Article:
The Home Office (HO) is a ministerial department of Her Majesty's Government of the United Kingdom, responsible for immigration, security and law and order. As such it is responsible for the police, fire and rescue services, visas and immigration and the Security Service (MI5). It is also in charge of government policy on security-related issues such as drugs, counter-terrorism and ID cards. It was formerly responsible for Her Majesty's Prison Service and the National Probation Service, but these have been transferred to the Ministry of Justice. The Cabinet minister responsible for the department is the Home Secretary.
The remit of the Home Office was substantially reduced in 2007 when, after Home Secretary John Reid had declared the Home Office "not fit for purpose", the Prime Minister Tony Blair separated a new Ministry of Justice from the reduced Home Office.
The Home Office continues to be known, especially in official papers and when referred to in Parliament, as the Home Department.
Welsh: Y Swyddfa Gartref
2 Marsham Street, the headquarters of the Home Office
|Formed||27 March 1782|
|Jurisdiction||United Kingdom (but in respect of most policing and justice matters: England and Wales only)|
|Headquarters||2 Marsham Street, London, SW1P 4DF|
|Annual budget||£8.9 billion (current) and £500 million (capital) in 2011–12 |
As of October 2014, the Home Office comprised the following organisations:
The Home Office Ministers are as follows:
|The Rt Hon. Amber Rudd MP||Secretary of State||Overall responsibility for the work of the department; including security and terrorism; legislative programme; expenditure issues.|
|The Rt Hon. Caroline Nokes||Minister of State||Immigration and border policy; foreign national offenders; resettlement policy; implementation of the Immigration Act 2016; UK Visas and Immigration; immigration enforcement; Border Force; Her Majesty’s Passport Office; Independent Chief Inspector of Borders and Immigration; Home Office immigration transparency data; net migration statistics. Attends Cabinet.|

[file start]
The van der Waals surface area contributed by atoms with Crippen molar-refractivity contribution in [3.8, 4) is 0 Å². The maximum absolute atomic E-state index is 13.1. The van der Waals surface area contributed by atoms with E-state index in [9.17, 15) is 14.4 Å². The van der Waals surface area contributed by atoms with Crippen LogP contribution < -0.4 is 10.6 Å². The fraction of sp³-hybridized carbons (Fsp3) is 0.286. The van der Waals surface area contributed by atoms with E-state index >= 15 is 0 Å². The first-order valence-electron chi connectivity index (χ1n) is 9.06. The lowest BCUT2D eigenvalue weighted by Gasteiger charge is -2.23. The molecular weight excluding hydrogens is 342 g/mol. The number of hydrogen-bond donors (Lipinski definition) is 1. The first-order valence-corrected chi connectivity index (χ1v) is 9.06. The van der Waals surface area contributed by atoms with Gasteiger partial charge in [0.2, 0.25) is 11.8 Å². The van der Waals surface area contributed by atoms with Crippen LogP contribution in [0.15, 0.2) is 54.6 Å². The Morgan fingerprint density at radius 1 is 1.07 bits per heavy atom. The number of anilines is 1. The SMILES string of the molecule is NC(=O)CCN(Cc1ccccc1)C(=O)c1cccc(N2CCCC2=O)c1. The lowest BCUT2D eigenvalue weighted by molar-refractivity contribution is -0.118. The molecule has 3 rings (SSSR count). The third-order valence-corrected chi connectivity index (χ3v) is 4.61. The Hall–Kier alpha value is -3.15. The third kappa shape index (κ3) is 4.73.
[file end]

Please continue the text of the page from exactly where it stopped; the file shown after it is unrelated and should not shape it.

|The Rt Hon. Ben Wallace MP||Minister of State||Implementing the strategic defence and security review; counter-terrorism; investigatory powers; communications data legislation; communications capabilities development; security industry engagement; single infrastructure policing; aviation security; firearms; chemical biological radiological nuclear defence (CBRNE) and science and technology programme management; small and medium enterprises; serious and organised crime strategy; criminal finance and asset recovery; cyber crime and security; National Crime Agency oversight; UK anti-corruption policy; better regulation; animal testing.|
|The Rt Hon. Nick Hurd MP||Minister of State||Police finance and resourcing; police reform and governance; police representative groups; police pay and pensions; police workforce; Independent Police Complaints Commission (IPCC); Policing and Crime Bill; police integrity and transparency; emergency services collaboration; crime statistics; national fire policy; Chief Fire and Rescue Adviser; national resilience and fire programmes; localism and reform; workforce pay; pensions and industrial relations; extradition; mutual legal assistance; EU criminal justice; Interpol; foreign criminality.|
|The Baroness Williams of Trafford||Minister of State||All Home Office business in the House of Lords; countering extremism; hate crime; integration; devolution; data strategy; identity and biometrics; Better Regulation; animals in science.|